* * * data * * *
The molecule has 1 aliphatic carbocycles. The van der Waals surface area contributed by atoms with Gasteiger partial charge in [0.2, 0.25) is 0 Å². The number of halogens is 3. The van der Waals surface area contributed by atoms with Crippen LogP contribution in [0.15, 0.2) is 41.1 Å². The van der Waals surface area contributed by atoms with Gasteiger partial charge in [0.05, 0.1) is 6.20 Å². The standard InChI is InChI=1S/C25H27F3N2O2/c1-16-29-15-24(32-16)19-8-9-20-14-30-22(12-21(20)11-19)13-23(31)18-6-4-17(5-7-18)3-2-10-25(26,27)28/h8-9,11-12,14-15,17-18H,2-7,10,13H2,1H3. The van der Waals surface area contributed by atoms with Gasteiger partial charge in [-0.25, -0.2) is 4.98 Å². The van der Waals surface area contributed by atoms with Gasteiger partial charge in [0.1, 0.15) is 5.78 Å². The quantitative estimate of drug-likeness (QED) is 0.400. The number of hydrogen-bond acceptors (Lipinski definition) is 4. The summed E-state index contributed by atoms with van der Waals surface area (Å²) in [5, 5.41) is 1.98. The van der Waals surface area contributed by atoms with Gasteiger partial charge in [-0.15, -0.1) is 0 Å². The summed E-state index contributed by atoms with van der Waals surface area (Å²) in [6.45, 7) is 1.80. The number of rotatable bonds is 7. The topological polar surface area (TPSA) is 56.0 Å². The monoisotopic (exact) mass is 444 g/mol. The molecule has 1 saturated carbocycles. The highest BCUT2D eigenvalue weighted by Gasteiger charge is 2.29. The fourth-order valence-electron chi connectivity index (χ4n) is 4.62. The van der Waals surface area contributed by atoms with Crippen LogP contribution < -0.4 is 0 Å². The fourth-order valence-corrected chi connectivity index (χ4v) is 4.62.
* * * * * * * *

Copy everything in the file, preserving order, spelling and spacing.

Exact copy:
The molecule has 1 aliphatic carbocycles. The van der Waals surface area contributed by atoms with Gasteiger partial charge in [0.2, 0.25) is 0 Å². The number of halogens is 3. The van der Waals surface area contributed by atoms with Crippen LogP contribution in [0.15, 0.2) is 41.1 Å². The van der Waals surface area contributed by atoms with Gasteiger partial charge in [0.05, 0.1) is 6.20 Å². The standard InChI is InChI=1S/C25H27F3N2O2/c1-16-29-15-24(32-16)19-8-9-20-14-30-22(12-21(20)11-19)13-23(31)18-6-4-17(5-7-18)3-2-10-25(26,27)28/h8-9,11-12,14-15,17-18H,2-7,10,13H2,1H3. The van der Waals surface area contributed by atoms with Gasteiger partial charge in [-0.25, -0.2) is 4.98 Å². The van der Waals surface area contributed by atoms with Gasteiger partial charge in [0.1, 0.15) is 5.78 Å². The quantitative estimate of drug-likeness (QED) is 0.400. The number of hydrogen-bond acceptors (Lipinski definition) is 4. The summed E-state index contributed by atoms with van der Waals surface area (Å²) in [5, 5.41) is 1.98. The van der Waals surface area contributed by atoms with Gasteiger partial charge in [-0.15, -0.1) is 0 Å². The summed E-state index contributed by atoms with van der Waals surface area (Å²) in [6.45, 7) is 1.80. The number of rotatable bonds is 7. The topological polar surface area (TPSA) is 56.0 Å². The monoisotopic (exact) mass is 444 g/mol. The molecule has 1 saturated carbocycles. The highest BCUT2D eigenvalue weighted by Gasteiger charge is 2.29. The fourth-order valence-electron chi connectivity index (χ4n) is 4.62. The van der Waals surface area contributed by atoms with Crippen LogP contribution < -0.4 is 0 Å². The fourth-order valence-corrected chi connectivity index (χ4v) is 4.62.